If you did have adjustable elevation on the hooks behind the mirror then that still would not solve the problem of the studs preventing you from securing it on the walls center line using nails nailed into the studs to hold the wire.

    Not quit sure what your saying here but if your going to install the mirror level, then regardless of the elevation of the nails, there is nothing you can do to center the mirror on the wall using nails in the studs to secure the wire, if the studs don’t allow for that by their positioning to begin with.

    There is no such thing as “flipper locks” for screws LOL. I was talking about a type of a sheetrock anchor, they “flip” back go through the pilot hole and “lock” the sheetrock screw to the wall. Was just trying to explain it so a physicist would understand.
     
  13. Feb 11, 2009 #12
    Actually there is, "LOL", but I couldn't explain it to a rock hanger.

    There is no such thing as “flipper locks” for screws LOL. I was talking about a type of a sheetrock anchor, they “flip” back go through the pilot hole and “lock” the sheetrock screw to the wall. Was just trying to explain it so a physicist would understand.[/QUOTE]
     
  14. Feb 11, 2009 #13
    You don't even need toggle or molly boltshttp://www.naturalhandyman.com/iip/inffastener/infanchor/infanchor.html" [Broken] there are simple picture hangers (its too late and I cannot remember the right term) that will hold up to 50 pounds each when hammered into dry wall. These are simple devices that are commonly called "picture hangers". They consist of a piece of flat metal which is bent at the bottom into a picture hook and at the top it is bent so it will hold a nail (proper size is supplied) so it enters the dry wall at 45 degrees. I have hung hundreds of mirrors with these without a single failure. In fact the one failure that I know of was due to the wire on the back of the picture involved pulling the screws out that attached it to its frame. I would always use two of these with each one rated at least the weight of whatever I was hanging. The advantage of these is that they make a very small hole in the dry wall. And even though you can place them very accurately I would use some wires on the mirror, just 3 or 4 inches long on either side. Then if I was off a bit instead of making another hole in the wall I would just adjust one wire or the other a little bit.
     
    Last edited by a moderator: May 4, 2017
  15. Feb 11, 2009 #14

    stewartcs

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    Ah, didn't read your first post carefully enough!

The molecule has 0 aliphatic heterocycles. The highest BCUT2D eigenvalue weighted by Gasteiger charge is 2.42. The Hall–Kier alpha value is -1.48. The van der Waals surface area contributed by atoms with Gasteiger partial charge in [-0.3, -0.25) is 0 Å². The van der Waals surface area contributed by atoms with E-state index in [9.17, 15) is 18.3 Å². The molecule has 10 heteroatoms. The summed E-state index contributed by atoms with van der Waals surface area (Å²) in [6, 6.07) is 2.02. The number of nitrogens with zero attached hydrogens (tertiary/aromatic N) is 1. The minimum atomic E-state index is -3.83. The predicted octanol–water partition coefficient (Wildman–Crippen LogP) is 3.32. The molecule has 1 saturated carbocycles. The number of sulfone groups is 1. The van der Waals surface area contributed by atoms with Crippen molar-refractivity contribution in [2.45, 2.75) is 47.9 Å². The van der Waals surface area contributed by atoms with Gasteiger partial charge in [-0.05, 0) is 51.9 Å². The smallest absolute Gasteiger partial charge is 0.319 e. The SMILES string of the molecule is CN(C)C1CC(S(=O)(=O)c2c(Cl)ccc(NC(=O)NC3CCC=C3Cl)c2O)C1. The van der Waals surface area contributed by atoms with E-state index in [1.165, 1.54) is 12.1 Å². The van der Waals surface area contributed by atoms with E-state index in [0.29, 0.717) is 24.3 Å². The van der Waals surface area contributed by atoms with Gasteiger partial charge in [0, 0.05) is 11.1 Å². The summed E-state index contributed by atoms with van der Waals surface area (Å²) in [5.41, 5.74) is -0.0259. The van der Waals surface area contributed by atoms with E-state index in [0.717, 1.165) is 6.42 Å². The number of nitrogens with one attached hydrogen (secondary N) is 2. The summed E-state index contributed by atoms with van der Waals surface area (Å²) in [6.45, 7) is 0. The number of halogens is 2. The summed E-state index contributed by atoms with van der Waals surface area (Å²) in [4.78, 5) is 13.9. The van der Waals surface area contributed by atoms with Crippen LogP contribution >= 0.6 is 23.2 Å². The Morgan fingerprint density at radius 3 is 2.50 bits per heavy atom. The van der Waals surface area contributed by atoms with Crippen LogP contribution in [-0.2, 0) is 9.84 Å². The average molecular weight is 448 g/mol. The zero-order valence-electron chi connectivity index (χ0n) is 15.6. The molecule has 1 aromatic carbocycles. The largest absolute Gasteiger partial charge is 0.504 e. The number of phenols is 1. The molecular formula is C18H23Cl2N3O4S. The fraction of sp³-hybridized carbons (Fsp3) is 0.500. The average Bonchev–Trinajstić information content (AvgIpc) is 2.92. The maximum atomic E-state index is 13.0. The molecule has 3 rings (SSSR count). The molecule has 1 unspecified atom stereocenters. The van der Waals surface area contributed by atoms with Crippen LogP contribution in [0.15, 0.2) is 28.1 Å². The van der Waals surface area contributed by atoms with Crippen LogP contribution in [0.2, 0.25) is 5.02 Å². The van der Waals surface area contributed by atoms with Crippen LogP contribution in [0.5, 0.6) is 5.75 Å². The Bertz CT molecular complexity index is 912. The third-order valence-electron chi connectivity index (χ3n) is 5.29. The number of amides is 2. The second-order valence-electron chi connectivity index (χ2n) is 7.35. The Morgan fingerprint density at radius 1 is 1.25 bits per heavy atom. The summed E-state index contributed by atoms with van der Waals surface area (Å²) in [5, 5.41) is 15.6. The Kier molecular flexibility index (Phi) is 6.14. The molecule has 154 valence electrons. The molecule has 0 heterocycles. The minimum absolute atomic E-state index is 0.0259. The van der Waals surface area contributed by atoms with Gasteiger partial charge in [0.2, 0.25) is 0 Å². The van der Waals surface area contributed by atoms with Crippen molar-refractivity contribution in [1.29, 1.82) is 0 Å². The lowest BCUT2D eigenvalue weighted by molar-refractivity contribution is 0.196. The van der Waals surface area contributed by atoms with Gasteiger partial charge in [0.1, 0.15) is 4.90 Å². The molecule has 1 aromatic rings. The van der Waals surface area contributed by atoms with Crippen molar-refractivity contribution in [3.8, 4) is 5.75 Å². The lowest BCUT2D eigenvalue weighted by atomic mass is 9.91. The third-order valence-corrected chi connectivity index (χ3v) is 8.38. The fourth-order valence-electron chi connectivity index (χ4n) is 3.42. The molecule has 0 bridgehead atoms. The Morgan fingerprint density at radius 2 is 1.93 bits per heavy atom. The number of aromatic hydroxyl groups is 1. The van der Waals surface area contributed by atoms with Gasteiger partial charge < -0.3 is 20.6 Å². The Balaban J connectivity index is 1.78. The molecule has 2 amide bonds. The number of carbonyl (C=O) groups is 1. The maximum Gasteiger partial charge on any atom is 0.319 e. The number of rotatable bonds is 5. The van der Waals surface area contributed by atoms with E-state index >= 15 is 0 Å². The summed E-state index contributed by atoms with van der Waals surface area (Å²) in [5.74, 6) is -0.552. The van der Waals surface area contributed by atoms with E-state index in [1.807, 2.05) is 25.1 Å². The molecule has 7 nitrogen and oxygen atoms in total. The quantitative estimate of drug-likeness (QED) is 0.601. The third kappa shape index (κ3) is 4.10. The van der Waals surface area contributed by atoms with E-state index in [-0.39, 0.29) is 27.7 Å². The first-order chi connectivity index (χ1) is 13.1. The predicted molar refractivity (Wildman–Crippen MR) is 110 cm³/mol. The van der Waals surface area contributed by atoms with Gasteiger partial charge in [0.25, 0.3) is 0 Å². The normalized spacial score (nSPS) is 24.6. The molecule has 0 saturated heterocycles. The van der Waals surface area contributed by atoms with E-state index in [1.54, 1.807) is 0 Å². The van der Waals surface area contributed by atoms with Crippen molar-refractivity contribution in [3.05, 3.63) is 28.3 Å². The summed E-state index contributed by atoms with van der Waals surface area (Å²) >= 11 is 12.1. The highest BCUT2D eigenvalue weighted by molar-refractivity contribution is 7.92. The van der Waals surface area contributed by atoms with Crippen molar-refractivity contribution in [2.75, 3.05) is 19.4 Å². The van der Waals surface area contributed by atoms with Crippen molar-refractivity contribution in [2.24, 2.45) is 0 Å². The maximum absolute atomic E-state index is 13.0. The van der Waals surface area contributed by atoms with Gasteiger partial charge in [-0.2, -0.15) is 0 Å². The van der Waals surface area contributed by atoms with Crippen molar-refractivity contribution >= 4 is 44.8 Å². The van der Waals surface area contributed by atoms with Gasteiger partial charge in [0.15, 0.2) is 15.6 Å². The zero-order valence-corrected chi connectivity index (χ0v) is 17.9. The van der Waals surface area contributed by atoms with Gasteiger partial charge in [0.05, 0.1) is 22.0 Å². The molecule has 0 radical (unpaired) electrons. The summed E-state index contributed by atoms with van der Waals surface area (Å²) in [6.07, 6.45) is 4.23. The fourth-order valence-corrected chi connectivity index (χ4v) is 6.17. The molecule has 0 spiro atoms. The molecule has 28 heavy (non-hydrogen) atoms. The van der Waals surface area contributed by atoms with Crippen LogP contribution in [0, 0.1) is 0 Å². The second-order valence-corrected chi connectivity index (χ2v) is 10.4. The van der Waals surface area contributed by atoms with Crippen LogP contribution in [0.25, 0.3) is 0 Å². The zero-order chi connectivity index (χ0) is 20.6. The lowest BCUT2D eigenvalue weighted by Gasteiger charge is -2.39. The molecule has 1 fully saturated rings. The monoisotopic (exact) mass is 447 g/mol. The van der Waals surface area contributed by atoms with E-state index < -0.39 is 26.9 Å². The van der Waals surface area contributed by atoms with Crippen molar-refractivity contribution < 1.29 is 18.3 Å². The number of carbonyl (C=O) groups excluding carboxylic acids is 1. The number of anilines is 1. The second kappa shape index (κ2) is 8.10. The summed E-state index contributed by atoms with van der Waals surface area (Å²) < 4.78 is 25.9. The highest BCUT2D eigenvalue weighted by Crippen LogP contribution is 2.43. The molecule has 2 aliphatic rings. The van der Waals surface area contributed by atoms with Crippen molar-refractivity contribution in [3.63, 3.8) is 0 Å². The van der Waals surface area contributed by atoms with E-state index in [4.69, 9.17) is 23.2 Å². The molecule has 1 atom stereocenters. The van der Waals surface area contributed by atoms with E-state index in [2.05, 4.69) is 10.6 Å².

Are you completely against sheet-rock anchors? I've used them for many a heavy item. Each one (depending on the brand you buy) can hold 50 lbs. So two of them would hold 100 lbs. How much does your mirror way? The ones I use are called the Gripper (I think) and are available at Lowes or Home Depot.

    You might, depending on the spacing, be able to use one stud and one anchor too.

    Unfortunately with a cable, depending on the offset, you will put more of a load on one of the screws due to friction between the cable and the screw. So even though you may get it level you might overload one of them...just something to consider.

    CS
     
  16. Feb 12, 2009 #15

    marcusl

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    Had you enquired at, say, doityourself forums instead of physics forums, you might have heard about alternatives to nails and cables. Versions of the hanger cleats here

    http://govart.com/hardware_cleat.html"

    for instance, are available from many vendors (including amazon) in all different lengths. You can attach a long one all the way across your mirror, and anchor the mates to multiple studs. It's then trivial to rigidly hang your mirror level to the ground. I've used other types as well--the downside to these approaches is that you don't get to use vector force diagrams...
     
    Last edited by a moderator: May 4, 2017
  17. Feb 13, 2009 #16
    Cut the single cable into two pieces. Take a guess at the nail heights and bang them in. Then tie the cables individually to each nail...adjust length as required to get the mirror level.
     
  18. Feb 14, 2009 #17
    Why not just put double stick tape-pads on the left and right inside bottom corners, hang the mirror using a carpenters level, press the bottom to the wall and be done with it?
    Or maybe I'm not understanding the question.
     
  19. Apr 30, 2009 #18

    I have been doing this for years and have just recently worked out javascript to solve the problem. Dennish00a, you have it right. The way to solve the equation is to use the numerical analysis technique of iteration.

    See a discussion and calculation forms at:

    http://members.surfbest.net/jdwood@surfbest.net/asymt.htm
     
    Last edited by a moderator: Apr 24, 2017
  20. Apr 30, 2009 #19

    Danger

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    I take it that you never saw the porn version of 'Alice in Wonderland' with Kristine deBelle... :uhh:
     
  21. Jul 25, 2009 #20
    Is this calculator cool or what?! I went on line to deal with what turns out to be Case III and found much satisfaction.
     
    Last edited by a moderator: Apr 24, 2017